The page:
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BioMed Research International
Volume 2015 (2015), Article ID 307576, 7 pages
Clinical Study

Modified Weekly Cisplatin-Based Chemotherapy Is Acceptable in Postoperative Concurrent Chemoradiotherapy for Locally Advanced Head and Neck Cancer

1Division of Hematology and Oncology, Show Chwan Memorial Hospital, Changhua, Taiwan
2Faculty of Medicine, National Yang Ming University, Taipei, Taiwan
3Program in Molecular Medicine, School of Life Sciences, National Yang-Ming University, Taipei, Taiwan
4Division of Hematology and Oncology, Department of Medicine, Taipei Veterans General Hospital, No. 201, Section 2, Shih-Pai Road, Taipei 112, Taiwan
5Department of Medicine, Taipei City Hospital, Yang-Ming Branch, Taipei, Taiwan
6Department of Oncology Medicine, Taipei Veterans General Hospital, Taipei, Taiwan
7Department of Otolaryngology, Taipei Veterans General Hospital, Taipei, Taiwan
8Institute of Clinical Medicine, National Yang Ming University, Taipei, Taiwan

Received 4 September 2014; Revised 13 November 2014; Accepted 14 November 2014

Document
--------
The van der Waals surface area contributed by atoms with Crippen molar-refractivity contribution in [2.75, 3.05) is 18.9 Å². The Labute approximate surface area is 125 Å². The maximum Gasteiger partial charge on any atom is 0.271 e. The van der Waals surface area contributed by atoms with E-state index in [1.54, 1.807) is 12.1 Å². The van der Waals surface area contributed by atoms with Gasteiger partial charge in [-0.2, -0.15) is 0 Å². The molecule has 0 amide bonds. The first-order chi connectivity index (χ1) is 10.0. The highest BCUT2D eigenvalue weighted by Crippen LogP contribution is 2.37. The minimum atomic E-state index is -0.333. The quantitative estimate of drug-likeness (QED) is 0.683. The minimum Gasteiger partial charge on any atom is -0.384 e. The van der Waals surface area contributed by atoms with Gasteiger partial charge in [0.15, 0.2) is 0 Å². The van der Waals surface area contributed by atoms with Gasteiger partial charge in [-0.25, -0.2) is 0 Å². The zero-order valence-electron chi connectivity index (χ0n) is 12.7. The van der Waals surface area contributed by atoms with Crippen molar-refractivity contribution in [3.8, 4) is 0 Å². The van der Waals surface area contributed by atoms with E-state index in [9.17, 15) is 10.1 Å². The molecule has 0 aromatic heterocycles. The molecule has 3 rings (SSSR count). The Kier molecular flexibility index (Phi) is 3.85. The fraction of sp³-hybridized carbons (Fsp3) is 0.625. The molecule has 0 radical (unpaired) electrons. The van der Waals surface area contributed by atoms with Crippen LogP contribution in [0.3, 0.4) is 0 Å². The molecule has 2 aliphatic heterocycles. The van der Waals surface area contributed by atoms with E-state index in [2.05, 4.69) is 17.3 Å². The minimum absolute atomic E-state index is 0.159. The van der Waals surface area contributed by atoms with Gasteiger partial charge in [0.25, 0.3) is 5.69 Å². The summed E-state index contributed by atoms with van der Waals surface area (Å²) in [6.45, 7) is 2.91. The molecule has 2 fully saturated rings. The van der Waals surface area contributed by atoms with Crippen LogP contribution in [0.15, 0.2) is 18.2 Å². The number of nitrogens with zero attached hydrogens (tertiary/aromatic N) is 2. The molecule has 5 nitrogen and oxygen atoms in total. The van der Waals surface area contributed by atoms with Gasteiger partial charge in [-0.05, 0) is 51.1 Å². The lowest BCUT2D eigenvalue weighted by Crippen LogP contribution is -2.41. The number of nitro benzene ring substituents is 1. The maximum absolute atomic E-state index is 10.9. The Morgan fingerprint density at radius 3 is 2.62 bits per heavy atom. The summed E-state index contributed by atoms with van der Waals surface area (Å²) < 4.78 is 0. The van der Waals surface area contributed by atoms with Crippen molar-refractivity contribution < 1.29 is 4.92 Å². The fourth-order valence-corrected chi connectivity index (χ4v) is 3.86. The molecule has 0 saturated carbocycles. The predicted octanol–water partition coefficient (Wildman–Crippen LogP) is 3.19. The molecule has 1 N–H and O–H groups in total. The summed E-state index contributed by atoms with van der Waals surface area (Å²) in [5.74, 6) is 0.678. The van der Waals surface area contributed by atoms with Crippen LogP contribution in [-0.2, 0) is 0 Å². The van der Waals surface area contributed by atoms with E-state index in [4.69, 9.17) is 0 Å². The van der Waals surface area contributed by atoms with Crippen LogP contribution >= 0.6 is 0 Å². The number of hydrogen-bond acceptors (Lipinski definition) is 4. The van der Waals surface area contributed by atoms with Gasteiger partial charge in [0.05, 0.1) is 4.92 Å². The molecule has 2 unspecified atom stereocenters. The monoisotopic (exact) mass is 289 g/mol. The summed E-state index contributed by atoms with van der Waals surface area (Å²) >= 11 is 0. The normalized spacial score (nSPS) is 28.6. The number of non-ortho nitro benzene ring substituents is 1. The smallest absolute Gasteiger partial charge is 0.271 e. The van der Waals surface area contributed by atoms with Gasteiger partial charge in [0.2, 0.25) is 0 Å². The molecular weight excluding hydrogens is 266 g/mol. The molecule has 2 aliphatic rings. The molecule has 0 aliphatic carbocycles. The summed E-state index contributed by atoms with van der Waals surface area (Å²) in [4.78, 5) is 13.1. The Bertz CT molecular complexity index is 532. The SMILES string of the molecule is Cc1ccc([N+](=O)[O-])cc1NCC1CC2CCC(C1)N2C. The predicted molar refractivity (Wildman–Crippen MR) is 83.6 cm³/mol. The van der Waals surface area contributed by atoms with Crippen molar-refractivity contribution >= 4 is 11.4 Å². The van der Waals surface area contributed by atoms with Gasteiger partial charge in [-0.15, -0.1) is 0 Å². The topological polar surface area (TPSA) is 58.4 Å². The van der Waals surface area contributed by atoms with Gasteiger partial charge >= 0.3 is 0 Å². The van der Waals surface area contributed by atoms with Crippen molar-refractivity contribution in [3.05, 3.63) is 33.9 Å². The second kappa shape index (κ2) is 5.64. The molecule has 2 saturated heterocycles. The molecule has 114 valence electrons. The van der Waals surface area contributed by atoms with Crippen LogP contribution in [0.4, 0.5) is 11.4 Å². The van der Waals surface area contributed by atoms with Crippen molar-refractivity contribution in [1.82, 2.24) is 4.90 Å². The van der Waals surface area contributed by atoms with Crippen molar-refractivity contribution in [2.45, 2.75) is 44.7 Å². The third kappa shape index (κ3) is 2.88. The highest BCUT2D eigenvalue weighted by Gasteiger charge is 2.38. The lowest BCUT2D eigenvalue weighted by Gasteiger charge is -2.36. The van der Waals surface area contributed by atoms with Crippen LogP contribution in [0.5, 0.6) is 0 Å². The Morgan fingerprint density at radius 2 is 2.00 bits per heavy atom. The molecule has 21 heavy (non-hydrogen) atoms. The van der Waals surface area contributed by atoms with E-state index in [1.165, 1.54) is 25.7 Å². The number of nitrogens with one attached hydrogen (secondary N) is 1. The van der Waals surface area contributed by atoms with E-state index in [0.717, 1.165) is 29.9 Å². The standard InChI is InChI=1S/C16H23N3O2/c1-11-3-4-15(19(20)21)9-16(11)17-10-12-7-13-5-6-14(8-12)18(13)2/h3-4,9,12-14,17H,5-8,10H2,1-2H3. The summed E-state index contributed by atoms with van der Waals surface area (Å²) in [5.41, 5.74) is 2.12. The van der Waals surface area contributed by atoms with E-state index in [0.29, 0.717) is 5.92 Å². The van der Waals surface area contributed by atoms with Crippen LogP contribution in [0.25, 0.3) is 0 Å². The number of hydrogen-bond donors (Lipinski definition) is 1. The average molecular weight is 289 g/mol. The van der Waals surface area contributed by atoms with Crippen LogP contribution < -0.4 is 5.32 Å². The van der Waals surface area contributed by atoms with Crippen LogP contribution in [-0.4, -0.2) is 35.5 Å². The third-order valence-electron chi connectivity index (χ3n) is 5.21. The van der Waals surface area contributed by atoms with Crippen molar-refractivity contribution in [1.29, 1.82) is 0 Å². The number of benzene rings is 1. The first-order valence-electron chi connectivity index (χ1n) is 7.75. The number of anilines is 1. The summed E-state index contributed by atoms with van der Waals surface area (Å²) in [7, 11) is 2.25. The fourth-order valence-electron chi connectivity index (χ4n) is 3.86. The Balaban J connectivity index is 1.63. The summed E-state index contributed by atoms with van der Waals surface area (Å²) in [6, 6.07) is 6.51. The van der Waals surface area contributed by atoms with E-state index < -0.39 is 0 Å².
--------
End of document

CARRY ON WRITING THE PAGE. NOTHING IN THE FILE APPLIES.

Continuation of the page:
Academic Editor: Yun Yen

Copyright © 2015 Hsueh-Ju Lu et al. This is an open access article distributed under the Creative Commons Attribution License, which permits unrestricted use, distribution, and reproduction in any medium, provided the original work is properly cited.


Background. Triweekly cisplatin-based postoperative concurrent chemoradiotherapy (CCRT) has high intolerance and toxicities in locally advanced head and neck cancer (LAHNC). We evaluated the effect of a modified weekly cisplatin-based chemotherapy in postoperative CCRT. Methods. A total of 117 patients with LAHNC were enrolled between December 2007 and December 2012. Survival, compliance/adverse events, and independent prognostic factors were analyzed. Results. Median follow-up time was 30.0 (3.1–73.0) months. Most patients completed the entire course of postoperative CCRT (radiotherapy ≥ 60 Gy, 94.9%; ≥6 times weekly chemotherapy, 75.2%). Only 17.1% patients required hospital admission. The most common adverse effect was grade 3/4 mucositis (28.2%). No patient died due to protocol-related adverse effects. Multivariate analysis revealed the following independent prognostic factors: oropharyngeal cancer, extracapsular spread, and total radiation dose. Two-year progression-free survival and overall survival rates were 70.9% and 79.5%, respectively. Conclusion. Modified weekly cisplatin-based chemotherapy is an acceptable regimen in postoperative CCRT for LAHNC.